Windows

Quickly gather MAC addresses in Windows XP with ARP

You don't need to go from computer to computer to gather the MAC addresses of each client computer. Greg Shultz explains how to get into the ARP cache, and learn all the MAC addresses on your network.

When securing a wireless Windows XP network, in addition to using Wired Equivalent Privacy (WEP) or Wi-Fi Protected Access (WPA) encryption, you can use Media Access Control (MAC) address filtering.

When you enable MAC address filtering, the wireless access point or wireless router verifies that the network card in the computer requesting access has a MAC address in its filter list before allowing the computer to access the network. This means that you must first obtain the MAC addresses of each client computer. To do so, you might think that you have to manually visit each computer and use the Getmac command.

An easier way to gather MAC addresses is to take advantage of the Address Resolution Protocol (ARP) command. Here's how:

  1. From one computer, use the Ping command to ping each of the other client computers that will connect to the wireless access point or wireless router.
  2. Type the ARP command along with the -a parameter:
    Arp -a

When used with the -a parameter, the ARP command displays the ARP cache, which stores the IP and MAC addresses of the computers that most recently accessed the system -- or in this case, those computers that responded to the Ping command.

Note: This tip applies to both Windows XP Home and Professional.

Miss a tip?

Check out the Windows XP archive, and catch up on our most recent Windows XP tips.

Stay on top of the latest XP tips and tricks with our free Windows XP newsletter, delivered each Thursday. Automatically sign up today!

About

Greg Shultz is a freelance Technical Writer. Previously, he has worked as Documentation Specialist in the software industry, a Technical Support Specialist in educational industry, and a Technical Journalist in the computer publishing industry.

55 comments
mtoney
mtoney

The most reliable way for you to get ALL mac addresses is to telnet to your switch and get the MAC table from your switch. As one person mentioned above if you are VLANing off, you will often have issues where a switch will block MAC addresses from being passed across VLANs. Also WINDOWS will only cache MAC addresses of machines it has contacted, so you will need to ping either by name (if you have NetBIOS on or DNS/WINS running) or IP address all IP addresses in your range. This can easily be batched as mentioned above. At that point the ARP cache will be populated for ten minutes. YOu can then issue the ARP -a and look at the MAC addresses. The idea in looking at Show ARP command on the switch which is valid on even unmanaged switched most of the time, is that ALL systems must register their MAC address for store and forward on the switch. Therefore, all MAC addresses will be present on the switch. The workstation will only have the MAC address in its arp cache if it has had reason to directly communicate with the system in question. This ARP -a caveat/switch goes away if you are on a hub as everything is broadcast across a hub and your workstation will in fact have all MAC addresses in the network in its ARP table. For those that want a WINDOWS software that will put your computer NIC in promiscuous mode and will gather data such as MAC address information outside of the switch port it is on, check out packetyzer from sourceforge.net. It uses winpcap as the framework and is an opensource sniffer. One of the most powerful open source sniffers in the world out there, and it works phenomenally. You cannot go wrong. Mirror your workstation switch port, and put your nic in promiscuous mode to capture all packets. Run packetyzer and set it to filter on MAC address by RARP. You will capture every MAC in just a few seconds no matter how large your network is. Check out http://sourcefore.net/packetyzer THE Engineer windowsmt60@hotmail.com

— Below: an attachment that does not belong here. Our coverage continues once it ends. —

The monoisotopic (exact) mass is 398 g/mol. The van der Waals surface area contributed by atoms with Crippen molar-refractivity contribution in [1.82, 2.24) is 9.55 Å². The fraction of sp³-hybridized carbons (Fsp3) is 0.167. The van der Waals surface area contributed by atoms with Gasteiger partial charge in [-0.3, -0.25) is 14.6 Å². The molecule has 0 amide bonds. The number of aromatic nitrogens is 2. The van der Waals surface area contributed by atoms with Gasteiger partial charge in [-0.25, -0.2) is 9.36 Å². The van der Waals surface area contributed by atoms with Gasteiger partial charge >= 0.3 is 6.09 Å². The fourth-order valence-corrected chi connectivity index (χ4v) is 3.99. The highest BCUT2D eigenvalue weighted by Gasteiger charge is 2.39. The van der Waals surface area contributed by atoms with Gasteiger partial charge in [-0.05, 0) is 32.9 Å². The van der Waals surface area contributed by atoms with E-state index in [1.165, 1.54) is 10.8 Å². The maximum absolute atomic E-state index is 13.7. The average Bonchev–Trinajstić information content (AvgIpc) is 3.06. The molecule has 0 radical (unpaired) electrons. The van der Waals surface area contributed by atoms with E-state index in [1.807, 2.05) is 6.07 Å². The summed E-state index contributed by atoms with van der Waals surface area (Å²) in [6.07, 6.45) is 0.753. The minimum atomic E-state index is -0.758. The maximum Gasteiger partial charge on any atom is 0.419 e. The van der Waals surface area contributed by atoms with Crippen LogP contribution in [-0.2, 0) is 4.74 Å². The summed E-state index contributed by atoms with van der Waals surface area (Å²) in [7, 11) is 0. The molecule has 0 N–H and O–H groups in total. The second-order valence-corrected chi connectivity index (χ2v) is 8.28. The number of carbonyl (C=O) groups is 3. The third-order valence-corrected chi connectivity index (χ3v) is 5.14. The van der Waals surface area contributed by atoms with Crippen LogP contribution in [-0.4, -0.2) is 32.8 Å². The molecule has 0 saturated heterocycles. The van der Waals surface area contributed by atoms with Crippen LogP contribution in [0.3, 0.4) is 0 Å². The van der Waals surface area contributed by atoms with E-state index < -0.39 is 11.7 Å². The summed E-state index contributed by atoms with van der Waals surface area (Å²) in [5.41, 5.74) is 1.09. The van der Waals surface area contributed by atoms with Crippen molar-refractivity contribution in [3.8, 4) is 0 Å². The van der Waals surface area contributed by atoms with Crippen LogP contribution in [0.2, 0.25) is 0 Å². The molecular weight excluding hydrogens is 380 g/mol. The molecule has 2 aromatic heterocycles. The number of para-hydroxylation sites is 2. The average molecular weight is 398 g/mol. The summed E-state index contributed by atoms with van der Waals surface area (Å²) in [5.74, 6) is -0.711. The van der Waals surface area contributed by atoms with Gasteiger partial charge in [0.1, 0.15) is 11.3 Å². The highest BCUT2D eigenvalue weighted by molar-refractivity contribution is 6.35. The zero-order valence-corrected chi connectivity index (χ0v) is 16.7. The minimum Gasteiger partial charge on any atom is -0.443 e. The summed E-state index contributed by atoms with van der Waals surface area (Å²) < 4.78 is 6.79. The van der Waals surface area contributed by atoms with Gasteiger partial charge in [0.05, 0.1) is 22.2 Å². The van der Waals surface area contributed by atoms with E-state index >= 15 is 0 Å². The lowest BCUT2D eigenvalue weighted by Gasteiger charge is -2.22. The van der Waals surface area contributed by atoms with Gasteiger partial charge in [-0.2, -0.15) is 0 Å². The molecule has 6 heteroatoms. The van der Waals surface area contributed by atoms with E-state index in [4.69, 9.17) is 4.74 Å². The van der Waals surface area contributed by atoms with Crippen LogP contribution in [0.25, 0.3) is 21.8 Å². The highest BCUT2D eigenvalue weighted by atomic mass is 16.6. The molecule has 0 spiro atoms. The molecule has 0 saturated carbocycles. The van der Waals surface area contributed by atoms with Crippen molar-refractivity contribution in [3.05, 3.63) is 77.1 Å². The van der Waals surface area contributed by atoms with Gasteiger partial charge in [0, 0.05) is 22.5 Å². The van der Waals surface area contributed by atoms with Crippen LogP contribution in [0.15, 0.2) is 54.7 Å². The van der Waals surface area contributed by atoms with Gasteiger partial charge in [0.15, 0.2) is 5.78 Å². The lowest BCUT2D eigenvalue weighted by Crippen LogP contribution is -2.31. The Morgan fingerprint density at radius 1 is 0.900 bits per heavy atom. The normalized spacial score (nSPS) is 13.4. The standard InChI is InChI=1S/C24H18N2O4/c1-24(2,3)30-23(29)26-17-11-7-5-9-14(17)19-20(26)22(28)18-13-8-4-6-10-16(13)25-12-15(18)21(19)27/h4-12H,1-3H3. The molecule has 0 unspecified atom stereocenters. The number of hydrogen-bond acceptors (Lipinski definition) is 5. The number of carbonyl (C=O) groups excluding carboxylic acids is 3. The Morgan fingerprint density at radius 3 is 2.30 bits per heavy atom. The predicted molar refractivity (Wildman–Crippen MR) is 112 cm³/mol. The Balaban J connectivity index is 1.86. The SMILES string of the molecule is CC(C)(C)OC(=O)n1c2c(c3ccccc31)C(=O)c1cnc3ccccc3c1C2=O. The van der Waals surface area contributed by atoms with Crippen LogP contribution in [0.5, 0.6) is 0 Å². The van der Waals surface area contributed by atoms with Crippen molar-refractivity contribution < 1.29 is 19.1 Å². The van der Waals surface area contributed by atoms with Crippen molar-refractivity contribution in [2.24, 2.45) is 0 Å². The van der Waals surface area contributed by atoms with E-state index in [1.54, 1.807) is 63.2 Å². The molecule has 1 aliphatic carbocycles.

robert.taubert
robert.taubert

I tried ARP -a on Vista Ultimate. In addition to the expected mac addresses I got back several I didn't recognize. I have a wireless router but have wireless turned off because everything I use is wired. I even removed the antennas. All of my IP addresses start with 192.x.x.x so when I saw the following I began to wonder: 224.0.0.2 01-00-5e-00-00-02 Static 224.0.0.22 01-00-5e-00-00-16 static 224.0.0.252 01-00-5e-00-00-fc static 239.255.255.250 01-00-5e-00-00-fa static 255.255.255.255 ff-ff-ff-ff-ff-ff static Can anyone shed any light on where these might be coming from?????

Smart_Neuron
Smart_Neuron

Hi. I am using a "standalone" PC on an ISP with a Cable Modem. How do I actually identify the MAC for the PC Network Interface *and* the Cable modem? I tried GETMAC, (XP), but it does not tell me what device is what - any suggestions? Thanks - :0)

john
john

That will work in some cases but you may find it tedious to ping all the IPs that you want to resolve the MAC address. I have two alternates for your consideration. 1. If applicable use Windows Server DHCP server snap-in under leases. all the MACs are there, without pinging each computer. NOTE only works for the DHCP-enabled clients. 2.my favorite: third party program freeware. no installer no catches no malware. http://www.softperfect.com/products/networkscanner/ click on tje green IP button to set to your subnet and send me kudos latter ;) john@imcco.net P.S. you will find it usefull for much more than just MACs. it will let you FTP SNMP HTTP and show all windows file shares. Really cool

john
john

that will work in some cases but you may find it tedious to ping all the IPs that you want to resole the MAC address. I have two alternates for your consideration. 1. If applicable use Windows Server DHCP snap-in under leases. all the MACs are there, without pinging each computer. NOTE only works for the DHCP enable clients. 2.my favorite: third party program freeware. no installer no catches no malware. http://www.softperfect.com/products/networkscanner/ click on green IP button to set to your subnet and send me kudos latter ;) john@imcco.net P.S. you will find it usefull for much more that macs